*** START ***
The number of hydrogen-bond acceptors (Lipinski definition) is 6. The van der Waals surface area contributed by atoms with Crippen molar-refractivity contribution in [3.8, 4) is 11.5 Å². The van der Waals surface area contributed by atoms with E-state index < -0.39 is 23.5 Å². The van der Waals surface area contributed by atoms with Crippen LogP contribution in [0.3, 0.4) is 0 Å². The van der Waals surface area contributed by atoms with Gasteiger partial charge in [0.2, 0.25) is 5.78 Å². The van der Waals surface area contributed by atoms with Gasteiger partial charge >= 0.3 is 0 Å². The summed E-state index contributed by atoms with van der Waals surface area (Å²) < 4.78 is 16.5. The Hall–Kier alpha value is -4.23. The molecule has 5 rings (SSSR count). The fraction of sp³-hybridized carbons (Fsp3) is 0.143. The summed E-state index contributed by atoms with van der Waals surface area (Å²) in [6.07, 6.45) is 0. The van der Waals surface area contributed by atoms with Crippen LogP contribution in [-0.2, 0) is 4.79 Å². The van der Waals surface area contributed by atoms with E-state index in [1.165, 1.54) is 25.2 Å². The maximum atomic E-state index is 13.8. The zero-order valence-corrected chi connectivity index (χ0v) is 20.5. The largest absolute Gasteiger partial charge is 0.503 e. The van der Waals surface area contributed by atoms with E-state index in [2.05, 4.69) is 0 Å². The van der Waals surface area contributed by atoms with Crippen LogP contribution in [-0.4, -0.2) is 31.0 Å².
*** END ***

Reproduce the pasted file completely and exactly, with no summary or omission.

The number of hydrogen-bond acceptors (Lipinski definition) is 6. The van der Waals surface area contributed by atoms with Crippen molar-refractivity contribution in [3.8, 4) is 11.5 Å². The van der Waals surface area contributed by atoms with E-state index < -0.39 is 23.5 Å². The van der Waals surface area contributed by atoms with Crippen LogP contribution in [0.3, 0.4) is 0 Å². The van der Waals surface area contributed by atoms with Gasteiger partial charge in [0.2, 0.25) is 5.78 Å². The van der Waals surface area contributed by atoms with Gasteiger partial charge >= 0.3 is 0 Å². The summed E-state index contributed by atoms with van der Waals surface area (Å²) < 4.78 is 16.5. The Hall–Kier alpha value is -4.23. The molecule has 5 rings (SSSR count). The fraction of sp³-hybridized carbons (Fsp3) is 0.143. The summed E-state index contributed by atoms with van der Waals surface area (Å²) in [6.07, 6.45) is 0. The van der Waals surface area contributed by atoms with Crippen LogP contribution in [-0.2, 0) is 4.79 Å². The van der Waals surface area contributed by atoms with E-state index in [1.165, 1.54) is 25.2 Å². The maximum atomic E-state index is 13.8. The zero-order valence-corrected chi connectivity index (χ0v) is 20.5. The largest absolute Gasteiger partial charge is 0.503 e. The van der Waals surface area contributed by atoms with E-state index in [2.05, 4.69) is 0 Å². The van der Waals surface area contributed by atoms with Crippen LogP contribution in [-0.4, -0.2) is 31.0 Å².